Keep us posted Chris. As always, should you or any of your SSIP (Smoked Sirloin Is Possible) Force be caught or killed, the Secretary will disavow any knowledge of your actions. It's also "dibs" on your smoker :D .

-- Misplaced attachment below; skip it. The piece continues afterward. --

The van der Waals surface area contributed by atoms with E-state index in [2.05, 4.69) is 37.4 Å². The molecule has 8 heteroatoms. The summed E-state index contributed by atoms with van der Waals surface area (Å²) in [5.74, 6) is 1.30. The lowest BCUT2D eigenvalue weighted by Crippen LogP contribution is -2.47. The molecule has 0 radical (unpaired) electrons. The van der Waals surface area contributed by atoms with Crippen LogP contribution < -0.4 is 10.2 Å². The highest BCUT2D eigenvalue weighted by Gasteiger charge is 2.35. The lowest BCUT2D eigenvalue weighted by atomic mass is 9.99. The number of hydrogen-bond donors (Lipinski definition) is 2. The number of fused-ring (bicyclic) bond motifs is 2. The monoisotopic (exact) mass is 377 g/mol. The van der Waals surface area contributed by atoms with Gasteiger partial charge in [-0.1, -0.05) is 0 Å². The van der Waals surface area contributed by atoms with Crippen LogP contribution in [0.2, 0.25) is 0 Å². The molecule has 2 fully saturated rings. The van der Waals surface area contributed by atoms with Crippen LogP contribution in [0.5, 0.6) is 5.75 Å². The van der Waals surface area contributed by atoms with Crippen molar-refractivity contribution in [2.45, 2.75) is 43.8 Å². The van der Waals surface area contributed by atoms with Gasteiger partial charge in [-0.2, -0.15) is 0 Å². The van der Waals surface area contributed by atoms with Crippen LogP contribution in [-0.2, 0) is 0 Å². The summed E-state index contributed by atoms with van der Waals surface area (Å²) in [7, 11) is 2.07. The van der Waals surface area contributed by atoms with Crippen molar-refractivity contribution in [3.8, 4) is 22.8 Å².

smoked sirloin steaks??? i ll have to say since my grandfather owned a meat locker, was an avid wild game hunter fir food not sport and he owned a small grocery and a small family farm that only produced grass fed beef yet my married into the family with no knowledge of cooking and all my grand dad knew was to cut em thin to have more steaks to go around i grew up going around with him passing out the fresh cut meat he himself had processed by hand for most of his life he never trusted butchers to not pump up the meat with salt and water or mix in saw dust with the hamburger and fat and bone chips and bag it and charge him for them to be able to steal from the family but he never cooked meat except on top of stove in skillit and at it all hard and dry with only ketchup if u did not like it after years of us having the best cuts and types of meat anyone could ever have i finally grew up enough to fire up the large black smoker grill we owned but never used, i have spent my life looking for the secrets to great grilling and smoking i call them as they are 2 different things, and yes i treat a sirlion as i would a piece of flank steak and always have all my meats once i learned the different tastes but however you cook it meat still rides with its surroundings to me so it can be smoked and be a great steak just a few twists away its and a few days and if you want its tex mex or pasted with your secret sauce and its B Q riding with some pork and chicken one sirlion cooked right will feed 5 people easy and have scraps for a burrito tomorrow, but i use lots of patience and slow heat with wood in just about all types and stages for up to 3 days if i am really wanting some great smoked meat, in fact there is not a meat i won t prefer smoked and can get great results in just a few hours with my wifes new gas grill and some little tricks i can t tell you all of them i might have to throw u up on the grill next ud wanna tell everyone and i could not afford to eat